City council has given the Nelson Civic Theatre Society four more months to work on the details of proposal.
An in-camera motion which was released to the public at Monday’s council meeting read the society has been given four months to conduct feasibility work and further business planning, raise initial funds, and consult with the broader community.
“We’re excited that we have something to move forward with,” society member Anne DeGrace told the Star, even though she had not yet heard from the City about the motion.
The proposal presented to council by the theatre society said they would conduct a feasibility study upon acceptance.
“We recognize that in that incredibly short time frame, with so many unknowns about the building and so much to research, in that short time frame we weren’t going to be as diligent and as thorough as we would have wished,” she said.
The group is hoping they will be able to complete the study in less than four months with the goal to have a theatre in Nelson sooner rather than later.
“We are feeling more optimistic after seeing the motion,” she said. “We were optimistic when we put in the proposal, but we are more optimistic now having something concrete to work with. As a group, that is pretty validating for the hard work we have put in so far. We are excited. As with anything this answer raises more questions: How does the city want to move forward precisely? That is something we need to find out and we are looking forward to that conversation.”
Council has also received a proposal by the Downtown Athletic Club, which DeGrace thinks may have triggered the request for proposal process.
“We’re two groups that have a different vision for the space, but we both want what’s best for our community. There is not animosity there, there is just another vision,” she said. “We simply responded to that. Our proposal was what we came up with and it was up to the city to decide. I really hope that the squash and climbing folks will find a home because they are part of our community too.”
Pat Hodgson who is part of the Downtown Athletic Club and a member of the squash club said they need to consider other options.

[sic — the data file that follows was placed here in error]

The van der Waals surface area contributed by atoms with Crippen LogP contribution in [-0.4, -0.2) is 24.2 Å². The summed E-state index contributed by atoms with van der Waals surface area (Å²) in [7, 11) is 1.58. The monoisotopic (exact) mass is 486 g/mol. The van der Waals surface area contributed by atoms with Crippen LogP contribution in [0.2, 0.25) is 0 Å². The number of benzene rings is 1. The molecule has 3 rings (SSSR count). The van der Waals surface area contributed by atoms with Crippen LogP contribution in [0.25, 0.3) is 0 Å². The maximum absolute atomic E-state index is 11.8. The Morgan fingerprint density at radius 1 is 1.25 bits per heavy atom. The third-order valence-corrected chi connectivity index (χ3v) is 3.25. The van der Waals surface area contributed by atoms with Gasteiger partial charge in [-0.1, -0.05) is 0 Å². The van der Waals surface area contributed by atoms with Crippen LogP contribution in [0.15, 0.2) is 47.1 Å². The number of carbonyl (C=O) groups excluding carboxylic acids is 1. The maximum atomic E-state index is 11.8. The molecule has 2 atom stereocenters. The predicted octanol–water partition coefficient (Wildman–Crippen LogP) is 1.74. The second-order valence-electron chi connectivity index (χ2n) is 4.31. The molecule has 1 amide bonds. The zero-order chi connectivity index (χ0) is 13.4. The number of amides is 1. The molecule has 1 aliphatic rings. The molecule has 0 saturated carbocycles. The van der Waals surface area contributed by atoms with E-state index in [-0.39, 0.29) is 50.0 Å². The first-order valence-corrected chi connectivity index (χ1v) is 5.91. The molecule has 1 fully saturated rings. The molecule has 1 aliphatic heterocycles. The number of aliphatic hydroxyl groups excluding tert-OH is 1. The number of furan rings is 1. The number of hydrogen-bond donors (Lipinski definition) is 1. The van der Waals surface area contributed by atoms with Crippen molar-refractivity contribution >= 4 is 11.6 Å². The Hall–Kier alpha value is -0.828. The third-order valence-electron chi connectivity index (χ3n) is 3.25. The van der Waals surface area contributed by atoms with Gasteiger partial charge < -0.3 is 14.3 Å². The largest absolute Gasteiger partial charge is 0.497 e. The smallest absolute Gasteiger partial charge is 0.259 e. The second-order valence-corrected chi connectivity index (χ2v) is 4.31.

“When we entered into this whole process to try and use the Civic Theatre, we weren’t so naïve to think that there wouldn’t be some heavy element of political involvement in the decision making process,” he said. “I think that we had kind of hoped that that political involvement had taken place when the request for proposal process had been extended by a month. What we were hoping for at the close of the request for proposal process was a decision from council and that didn’t happen.”
The Athletic Club’s plans for the Civic Theatre space includes squash courts, a climbing gym and the possibility for facilities like a basketball court.
“We are certainly disappointed with the route that council decided to go, but we’re not necessarily surprised by it,” said Hodgson. “What we had really hoped for was that this process would have taken the two proposals that were put forth and would be decided on the merits of both.”
Like DeGrace, Hodgson feels the feasibility study could be done in less than four months.
“We kind of figured that 30 days or 60 days would have been the number that they would have used and we feel that the four month extension is excessive for what they are trying to accomplish,” he said. “My understanding of the extension is to allow them to sign up memberships and get some money from membership fees and to come up with a business plan. We don’t think it should take four months to do that. If the residents of the Nelson area are as committed with their wallets to the theatre as they are with their hearts, they should be able to get those memberships in a much shorter period of time than four months.”
The Nelson Civic Theatre Society has until October 15 to complete their feasibility study, further business planning, raise initial funds and consult with the broader community.